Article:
Revenue grew 11% in the third quarter to $72.3 billion, with UnitedHealthcare up 11% and Optum up 13.9%, and adjusted EPS grew to $4.52 from $3.51 the year before. Earnings came in ahead of the $4.41 forecast by analysts. Notably, its medical care ratio that measures the percentage of premiums paid for medical services deteriorated to 83% from 81.9% last year, which was worse than the 83.5% expected by Wall Street.
UnitedHealth said it is now expecting to deliver adjusted EPS of $18.65 to $18.90 per share over the full year from its previous target of $18.30 to $18.80.
Taiwan Semiconductor Manufacturing Co beat expectations in the third quarter and reiterated that production capacity will remain tight into 2022 amid the global shortage in chips.
Revenue in US dollars was up 22.6% year-on-year to $14.88 billion, bang on analyst estimates, while earnings per ADR rose to $1.08 from $0.90 the year before and came in ahead of the $1.03 forecast by analysts. It said growth was delivered across all four of its key end markets – smartphones, high performance computers, IoT devices and the automotive sector – and said it expects its newer and more advanced 5nm chips to see increased demand going forward after accounting for 18% of sales in the quarter.
TSMC said it is expecting to deliver revenue of $15.4 billion to $15.7 billion in the fourth quarter. The company said it plans to build a new chip plant in Japan to use older chipmaking technology to help meet increased demand from automakers and tech companies, although this will do little to allay capacity concerns anytime soon considering it is unlikely to start producing toward the back end of 2024.
Walgreens Boots Alliance
Walgreens Boots Alliance said it beat its own targets during the fourth quarter and full year as US sales continued to grow and the UK benefited from the easing of lockdown restrictions.
The pharmacy giant said fourth quarter sales were up 12.8% year-on-year to $34.3 billion, with same store sales growing 8.8%, delivering a 28.1% lift in adjusted EPS to $1.17. That was ahead of the $33.30 billion in revenue and $1.02 of EPS expected by analysts. Walgreens said results exceeded expectations across the board and flagged it had delivered $2 billion worth of annual cost savings one year earlier than planned. The firm reported topline growth and improved profitability in the US and the UK as it reaped the benefit of operating medical hubs during the pandemic.
For the full year, the company reported 8.6% sales growth to $132.5 billion and a 14.6% rise in adjusted EPS to $4.91. The firm said it plans to provide guidance for the new financial year at its virtual investor conference later today.
Domino’s Pizza Group
Domino’s Pizza Group said appetite for its products remains high as it delivered another quarter of sales growth, although surprised markets by reporting a fall in same-store sales in its core US market.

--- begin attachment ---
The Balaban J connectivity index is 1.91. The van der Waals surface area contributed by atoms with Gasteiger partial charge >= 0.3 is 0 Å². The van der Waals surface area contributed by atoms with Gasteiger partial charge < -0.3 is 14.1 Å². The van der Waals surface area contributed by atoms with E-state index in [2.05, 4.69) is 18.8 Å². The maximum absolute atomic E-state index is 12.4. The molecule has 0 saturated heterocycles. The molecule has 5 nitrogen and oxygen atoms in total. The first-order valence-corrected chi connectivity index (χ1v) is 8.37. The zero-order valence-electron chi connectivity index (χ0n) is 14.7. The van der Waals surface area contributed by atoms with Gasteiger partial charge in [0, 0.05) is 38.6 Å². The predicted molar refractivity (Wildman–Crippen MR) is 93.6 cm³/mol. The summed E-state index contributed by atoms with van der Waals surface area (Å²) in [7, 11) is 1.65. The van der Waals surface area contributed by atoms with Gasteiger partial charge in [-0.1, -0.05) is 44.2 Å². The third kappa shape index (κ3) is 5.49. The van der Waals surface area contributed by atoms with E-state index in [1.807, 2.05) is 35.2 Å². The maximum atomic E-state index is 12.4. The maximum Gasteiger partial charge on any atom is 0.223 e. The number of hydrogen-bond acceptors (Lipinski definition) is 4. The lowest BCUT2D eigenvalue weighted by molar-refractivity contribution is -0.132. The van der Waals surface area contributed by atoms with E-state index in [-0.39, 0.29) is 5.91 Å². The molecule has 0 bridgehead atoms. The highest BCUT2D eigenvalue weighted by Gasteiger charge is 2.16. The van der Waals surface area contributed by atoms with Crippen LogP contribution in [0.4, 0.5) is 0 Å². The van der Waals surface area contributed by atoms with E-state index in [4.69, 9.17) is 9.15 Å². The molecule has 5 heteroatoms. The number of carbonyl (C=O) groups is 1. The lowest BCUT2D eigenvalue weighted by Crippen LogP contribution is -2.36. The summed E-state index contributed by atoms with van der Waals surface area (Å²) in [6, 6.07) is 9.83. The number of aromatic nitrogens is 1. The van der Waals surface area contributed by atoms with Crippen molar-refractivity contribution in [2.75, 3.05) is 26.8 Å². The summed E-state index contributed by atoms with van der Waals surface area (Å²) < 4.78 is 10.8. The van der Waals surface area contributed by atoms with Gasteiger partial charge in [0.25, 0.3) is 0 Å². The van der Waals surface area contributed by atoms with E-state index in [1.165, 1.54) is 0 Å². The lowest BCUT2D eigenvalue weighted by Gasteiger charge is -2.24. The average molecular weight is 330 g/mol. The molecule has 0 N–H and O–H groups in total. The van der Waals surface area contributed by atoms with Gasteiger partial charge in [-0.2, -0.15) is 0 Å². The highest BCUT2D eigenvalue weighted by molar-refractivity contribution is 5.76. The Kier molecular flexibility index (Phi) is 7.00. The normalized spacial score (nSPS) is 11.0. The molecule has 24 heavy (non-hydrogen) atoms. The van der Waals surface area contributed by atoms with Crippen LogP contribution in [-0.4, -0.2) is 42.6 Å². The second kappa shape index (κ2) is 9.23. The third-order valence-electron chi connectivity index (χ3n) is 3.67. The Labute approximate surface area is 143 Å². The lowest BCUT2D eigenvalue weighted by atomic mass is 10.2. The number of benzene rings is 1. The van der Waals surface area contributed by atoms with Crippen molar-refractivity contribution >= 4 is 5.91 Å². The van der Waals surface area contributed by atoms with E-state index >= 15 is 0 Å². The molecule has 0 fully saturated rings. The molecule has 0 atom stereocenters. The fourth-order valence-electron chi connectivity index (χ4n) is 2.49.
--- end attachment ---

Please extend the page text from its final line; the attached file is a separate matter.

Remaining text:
Revenue was up 3.1% in the third quarter to $30.3 million. That was primarily driven by its international arm that delivered 8.8% same-store sales growth in the period, although investors will be surprised by the 1.9% decline in same-store sales in the US – partly down to the fact it came up against tough comparatives following the 17.5% rise booked a year ago. Overall global sales were up 10%. Diluted EPS jumped to $3.24 from $2.49.
‘We are pleased with our results this quarter, with robust store and sales increases internationally, while rolling over our highest quarter of 2020 in the
Boeing is facing new problems with its 787 Dreamliner caused by titanium parts not being as strong as they should be, according to reports from the Wall Street Journal.
The report said the problems impact planes made over the last three years and comes as it continues to deal with structural defects with its 787s, which has forced the firm to cut production and delay deliveries.
Caterpillar was given an Outperform rating by Cowen & Co after the broker initiated coverage on the stock on the belief it could be about to benefit from its first ‘megacycle’ in 14 years.
UPS was upgraded to Buy from Hold by Stifel Financial and had its price target raised to $224 per share, implying up to 22% upside from the current share price, as it expects the postal firm to continue capitalising on the boom in ecommerce demand.
Avis Budget was downgraded to Underweight from Equal Weight by Morgan Stanley due to valuation concerns following a five-fold increase in value over the last year.
General Motors had its price target raised to $67 from $60 by Daiwa Capital Markets, stating its long-term strategy provides a clear road to further growth and a less-cyclical business model.
JPMorgan had its price target raised to $175 from $160 by RBC, with the broker stating its net interest income was better than expected yesterday while expenses dropped.